In his book the Happiness Trap, Dr Russ Harris suggests that we buy into three popular happiness myths.
Thinking that happiness is our natural state.
That if we have food, water, shelter and loving relationships, then we will naturally be happy.
That if you are not happy, then you are defective and need to be medicated.
And that we should think ourselves happy and be able to control our thoughts and feelings.
If only it were that easy.
Instead, Acceptance and Commitment Training shorten to ACT pronounced like the word "act" offers you a way to live a life free from excess stress and worry.
Here are five things to understand about acceptance and commitment training.
Acceptance and commitment training is based on functional contextualism
Functional contextualism is a philosophy of science that stresses that behaviour must always be understood in relation to the context that it takes place.
This means that no thought, feeling or memory is a problem is bad rather it all depends on the context.
In a context where we avoid living a value based life our thoughts, feelings and behaviours often act in a way that stops us from creating a life that we want for ourselves.
In a context where you are open and accepting then the same thoughts and feelings aren't so paralysing.
An acceptance and commitment life coach, doesn’t set out to change or eliminate your unhelpful emotions and thoughts, instead, I aim to fundamentally change your relationship with them.
Then they no longer become a barrier to what you what your life to be about or who you want to be.
2. ACT is based on the assumption that language causes human suffering
The buddha said life is suffering.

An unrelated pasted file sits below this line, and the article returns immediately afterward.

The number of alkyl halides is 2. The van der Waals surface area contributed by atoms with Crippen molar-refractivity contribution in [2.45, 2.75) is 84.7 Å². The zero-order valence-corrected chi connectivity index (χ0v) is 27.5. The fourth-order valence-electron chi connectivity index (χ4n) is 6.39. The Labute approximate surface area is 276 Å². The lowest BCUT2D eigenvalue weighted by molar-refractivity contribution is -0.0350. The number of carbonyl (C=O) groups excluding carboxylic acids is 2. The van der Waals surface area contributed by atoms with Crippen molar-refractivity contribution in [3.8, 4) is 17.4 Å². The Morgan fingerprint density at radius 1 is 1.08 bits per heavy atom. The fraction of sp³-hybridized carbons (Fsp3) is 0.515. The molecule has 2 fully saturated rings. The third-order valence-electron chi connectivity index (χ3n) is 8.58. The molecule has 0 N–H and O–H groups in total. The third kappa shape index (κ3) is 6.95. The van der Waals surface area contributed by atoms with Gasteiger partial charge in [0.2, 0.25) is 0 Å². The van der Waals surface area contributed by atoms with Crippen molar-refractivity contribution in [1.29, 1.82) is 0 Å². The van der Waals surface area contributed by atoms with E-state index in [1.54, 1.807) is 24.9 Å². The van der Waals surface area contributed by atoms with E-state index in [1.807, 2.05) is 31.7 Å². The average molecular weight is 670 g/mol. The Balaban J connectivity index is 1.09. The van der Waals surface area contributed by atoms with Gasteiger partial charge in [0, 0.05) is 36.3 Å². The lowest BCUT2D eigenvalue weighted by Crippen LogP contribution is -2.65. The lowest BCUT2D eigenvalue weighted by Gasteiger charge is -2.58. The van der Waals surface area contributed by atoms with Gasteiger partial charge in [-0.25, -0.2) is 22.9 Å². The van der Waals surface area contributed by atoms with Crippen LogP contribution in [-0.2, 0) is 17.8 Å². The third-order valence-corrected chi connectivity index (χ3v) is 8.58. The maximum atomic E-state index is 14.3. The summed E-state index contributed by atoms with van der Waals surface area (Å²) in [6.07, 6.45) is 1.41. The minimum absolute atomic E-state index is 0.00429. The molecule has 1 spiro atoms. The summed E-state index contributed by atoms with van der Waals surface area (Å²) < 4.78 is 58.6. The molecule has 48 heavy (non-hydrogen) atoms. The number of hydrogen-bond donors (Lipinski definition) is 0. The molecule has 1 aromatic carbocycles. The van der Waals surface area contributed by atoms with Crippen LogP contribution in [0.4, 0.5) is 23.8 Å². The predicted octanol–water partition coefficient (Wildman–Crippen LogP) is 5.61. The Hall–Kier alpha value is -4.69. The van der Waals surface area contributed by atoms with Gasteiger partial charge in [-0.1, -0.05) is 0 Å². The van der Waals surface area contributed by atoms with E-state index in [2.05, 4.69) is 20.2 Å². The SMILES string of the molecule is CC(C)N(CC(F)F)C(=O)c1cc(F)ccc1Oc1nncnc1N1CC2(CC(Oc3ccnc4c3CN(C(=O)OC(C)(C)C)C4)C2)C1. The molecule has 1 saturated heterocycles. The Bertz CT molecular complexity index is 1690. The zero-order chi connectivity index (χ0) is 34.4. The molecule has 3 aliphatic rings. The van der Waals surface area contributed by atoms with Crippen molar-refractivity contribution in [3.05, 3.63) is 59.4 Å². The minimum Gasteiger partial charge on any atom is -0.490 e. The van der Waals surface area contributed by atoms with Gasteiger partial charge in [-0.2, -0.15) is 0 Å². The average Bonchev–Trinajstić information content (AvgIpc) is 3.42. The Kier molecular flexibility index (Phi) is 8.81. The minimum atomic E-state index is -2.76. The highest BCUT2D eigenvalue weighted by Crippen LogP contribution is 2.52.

But in fact he should have said language is suffering.
It is our language that causes our suffering.
ACT is based on a theory of human language and cognition (called Relational Frame Theory). RFT can be complicated to understand, but a little demonstration should help.
RFT can be a little difficult to explain but the video below should help.
What's the big deal?
As a human being you can build a huge network of thoughts, words, memories and emotions that all can be related to each other in some way.
Some of those relationships in certain contexts will be helpful some will be unhelpful.
If you relate the words "awful" and "pointless" to your life, then some of this meaning will transfer over to you and your sense of self.
They will also transfer over to other relationships you have in your life, and you’ll want to avoid contexts in which these words come up in your mind and evoke strong feelings in you.
An acceptance and commitment life coach, will help you to notice when your thoughts are unhelpful and keep you stuck in life.
3. The core message of ACT is to accept what we can't control and take action that improves and enriches your life.
Acceptance and commitment training is all about accepting painful thoughts and emotions instead of struggling with them.
Instead of labelling a thought or feeling as bad and unwanted you notice and accept it.
This is where mindfulness comes into play in ACT.